By Robert W. Dalton

When the set designer, lighting director and the villain in Pulp Theatre’s production of “The Fairytale Lives of Russian Girls” have a meeting, Joanna Burgess ’22 does all the talking.

That’s because Burgess, a physics and theatre double major from Clinton, South Carolina, has all three jobs.

“These are all things I have a passion for, and it’s been really fun,” Burgess says. “It’s been a lot of work, but we have a great crew that has helped make the vision a reality.”

Pulp Theatre is an Interim project that allows students to take the lead in all aspects of a production. The four-week term concludes with performances scheduled for 8 p.m. Thursday through Saturday (Jan. 27-29) in the Sallenger Sisters Black Box Theatre inside the Rosalind Sallenger Richardson Center for the Arts. Performances are free and open to the public.

“The Fairytale Lives of Russian Girls” tells the story of Annie, a 20-year-old who returns to Russia to lose her American accent. She finds that her home country is filled with wicked witches and ravenous bears.

Burgess plays Baba Yaga, a witch. It’s her first time playing a “bad guy.”

“It presented a lot of challenges,” Burgess says. “It was a good lesson in acting.”

Annie Puckett ’24 and Nadia Drahun ’25 won’t be on stage during the production, but they did have a key role in getting the play there.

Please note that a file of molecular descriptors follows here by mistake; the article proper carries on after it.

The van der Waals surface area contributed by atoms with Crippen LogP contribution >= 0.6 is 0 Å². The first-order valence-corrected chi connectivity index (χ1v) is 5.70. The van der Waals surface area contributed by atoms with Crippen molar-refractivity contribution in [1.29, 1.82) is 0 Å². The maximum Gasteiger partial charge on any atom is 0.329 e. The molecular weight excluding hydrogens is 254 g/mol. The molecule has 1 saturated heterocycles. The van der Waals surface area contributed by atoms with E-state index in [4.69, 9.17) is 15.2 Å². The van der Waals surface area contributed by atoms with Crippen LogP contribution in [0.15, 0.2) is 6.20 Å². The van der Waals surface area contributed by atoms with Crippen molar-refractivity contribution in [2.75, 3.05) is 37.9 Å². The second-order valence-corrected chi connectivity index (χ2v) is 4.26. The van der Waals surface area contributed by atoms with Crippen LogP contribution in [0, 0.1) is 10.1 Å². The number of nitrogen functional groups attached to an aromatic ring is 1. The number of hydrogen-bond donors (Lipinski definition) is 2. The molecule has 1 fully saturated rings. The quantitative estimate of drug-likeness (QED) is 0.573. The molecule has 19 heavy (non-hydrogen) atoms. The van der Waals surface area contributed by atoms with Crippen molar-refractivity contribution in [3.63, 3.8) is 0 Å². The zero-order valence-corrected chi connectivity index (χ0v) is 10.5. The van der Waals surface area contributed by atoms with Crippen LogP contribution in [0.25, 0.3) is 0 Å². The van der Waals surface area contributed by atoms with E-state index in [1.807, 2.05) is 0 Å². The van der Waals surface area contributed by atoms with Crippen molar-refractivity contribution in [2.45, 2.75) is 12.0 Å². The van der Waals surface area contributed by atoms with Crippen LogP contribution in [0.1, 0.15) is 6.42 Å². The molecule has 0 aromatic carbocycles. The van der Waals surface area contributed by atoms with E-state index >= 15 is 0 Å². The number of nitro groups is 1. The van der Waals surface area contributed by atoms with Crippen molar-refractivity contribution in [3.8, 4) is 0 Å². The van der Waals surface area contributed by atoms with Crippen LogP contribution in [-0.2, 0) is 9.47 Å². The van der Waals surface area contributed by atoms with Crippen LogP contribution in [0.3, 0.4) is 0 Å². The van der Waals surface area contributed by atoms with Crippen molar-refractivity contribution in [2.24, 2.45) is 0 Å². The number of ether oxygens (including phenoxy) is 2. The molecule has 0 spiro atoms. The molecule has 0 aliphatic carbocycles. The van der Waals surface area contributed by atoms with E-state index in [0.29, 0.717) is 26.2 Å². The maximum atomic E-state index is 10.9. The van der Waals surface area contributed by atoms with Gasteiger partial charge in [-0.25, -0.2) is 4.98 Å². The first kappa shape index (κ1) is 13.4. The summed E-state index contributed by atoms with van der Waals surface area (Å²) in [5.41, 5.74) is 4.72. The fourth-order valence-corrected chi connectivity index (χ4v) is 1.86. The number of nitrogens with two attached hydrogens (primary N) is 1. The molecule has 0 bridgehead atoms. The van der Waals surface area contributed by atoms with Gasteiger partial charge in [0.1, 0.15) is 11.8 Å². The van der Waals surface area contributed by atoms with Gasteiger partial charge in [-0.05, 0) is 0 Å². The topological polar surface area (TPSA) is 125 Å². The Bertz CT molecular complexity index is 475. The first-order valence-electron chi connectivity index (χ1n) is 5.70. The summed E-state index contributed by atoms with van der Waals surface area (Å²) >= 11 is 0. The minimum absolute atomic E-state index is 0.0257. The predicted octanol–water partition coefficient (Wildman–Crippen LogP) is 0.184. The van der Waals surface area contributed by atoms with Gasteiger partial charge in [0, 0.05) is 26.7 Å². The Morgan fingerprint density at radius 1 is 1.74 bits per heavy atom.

Puckett, a psychology major from Greenville, South Carolina, and Drahun, an undeclared major from Greenville, created a pronunciation guide for the Russian words in the play. Puckett, the dramaturg for the production, read through the script and picked out the Russian terms. She then enlisted Drahun, whose family moved to the United States from Belarus when she was 4, to translate.

Hailie Gold ’23, an English and theatre double major from Simpsonville, South Carolina, is directing the play. She says there have been some challenges, including having a lead actor test positive for COVID right out of the gate.

“We’re very fortunate to have people who are so dedicated to their craft,” Gold says. “I knew I wanted a play that would highlight our young women. Being able to present a vision that I believe in, a story that is colorful and fun that I can relate to and other young women can relate to, has been beautiful and sometimes unbelievable.”